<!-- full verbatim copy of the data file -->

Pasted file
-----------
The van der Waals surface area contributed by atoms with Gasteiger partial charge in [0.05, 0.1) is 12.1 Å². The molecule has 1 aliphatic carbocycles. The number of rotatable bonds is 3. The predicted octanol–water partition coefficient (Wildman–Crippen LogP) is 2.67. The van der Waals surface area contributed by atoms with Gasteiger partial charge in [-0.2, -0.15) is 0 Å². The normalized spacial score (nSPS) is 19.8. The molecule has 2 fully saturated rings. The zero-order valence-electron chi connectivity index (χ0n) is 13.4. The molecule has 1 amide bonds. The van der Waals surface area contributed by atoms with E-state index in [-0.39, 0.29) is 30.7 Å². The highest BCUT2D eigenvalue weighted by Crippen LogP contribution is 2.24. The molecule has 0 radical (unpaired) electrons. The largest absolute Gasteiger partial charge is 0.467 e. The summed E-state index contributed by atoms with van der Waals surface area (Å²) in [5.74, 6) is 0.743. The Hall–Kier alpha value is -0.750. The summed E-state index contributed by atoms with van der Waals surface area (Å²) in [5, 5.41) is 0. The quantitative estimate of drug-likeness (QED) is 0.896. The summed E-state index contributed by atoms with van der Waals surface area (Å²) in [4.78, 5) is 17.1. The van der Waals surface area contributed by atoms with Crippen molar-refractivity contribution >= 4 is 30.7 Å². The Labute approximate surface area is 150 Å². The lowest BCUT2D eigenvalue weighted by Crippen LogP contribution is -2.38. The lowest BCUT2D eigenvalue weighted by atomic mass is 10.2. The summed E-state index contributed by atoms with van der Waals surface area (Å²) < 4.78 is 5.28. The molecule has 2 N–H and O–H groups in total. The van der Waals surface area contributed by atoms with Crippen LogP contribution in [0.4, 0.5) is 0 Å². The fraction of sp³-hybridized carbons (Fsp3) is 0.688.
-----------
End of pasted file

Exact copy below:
The van der Waals surface area contributed by atoms with Gasteiger partial charge in [0.05, 0.1) is 12.1 Å². The molecule has 1 aliphatic carbocycles. The number of rotatable bonds is 3. The predicted octanol–water partition coefficient (Wildman–Crippen LogP) is 2.67. The van der Waals surface area contributed by atoms with Gasteiger partial charge in [-0.2, -0.15) is 0 Å². The normalized spacial score (nSPS) is 19.8. The molecule has 2 fully saturated rings. The zero-order valence-electron chi connectivity index (χ0n) is 13.4. The molecule has 1 amide bonds. The van der Waals surface area contributed by atoms with E-state index in [-0.39, 0.29) is 30.7 Å². The highest BCUT2D eigenvalue weighted by Crippen LogP contribution is 2.24. The molecule has 0 radical (unpaired) electrons. The largest absolute Gasteiger partial charge is 0.467 e. The summed E-state index contributed by atoms with van der Waals surface area (Å²) in [5.74, 6) is 0.743. The Hall–Kier alpha value is -0.750. The summed E-state index contributed by atoms with van der Waals surface area (Å²) in [5, 5.41) is 0. The quantitative estimate of drug-likeness (QED) is 0.896. The summed E-state index contributed by atoms with van der Waals surface area (Å²) in [4.78, 5) is 17.1. The van der Waals surface area contributed by atoms with Crippen molar-refractivity contribution >= 4 is 30.7 Å². The Labute approximate surface area is 150 Å². The lowest BCUT2D eigenvalue weighted by Crippen LogP contribution is -2.38. The lowest BCUT2D eigenvalue weighted by atomic mass is 10.2. The summed E-state index contributed by atoms with van der Waals surface area (Å²) < 4.78 is 5.28. The molecule has 2 N–H and O–H groups in total. The van der Waals surface area contributed by atoms with Crippen LogP contribution in [0.4, 0.5) is 0 Å². The fraction of sp³-hybridized carbons (Fsp3) is 0.688.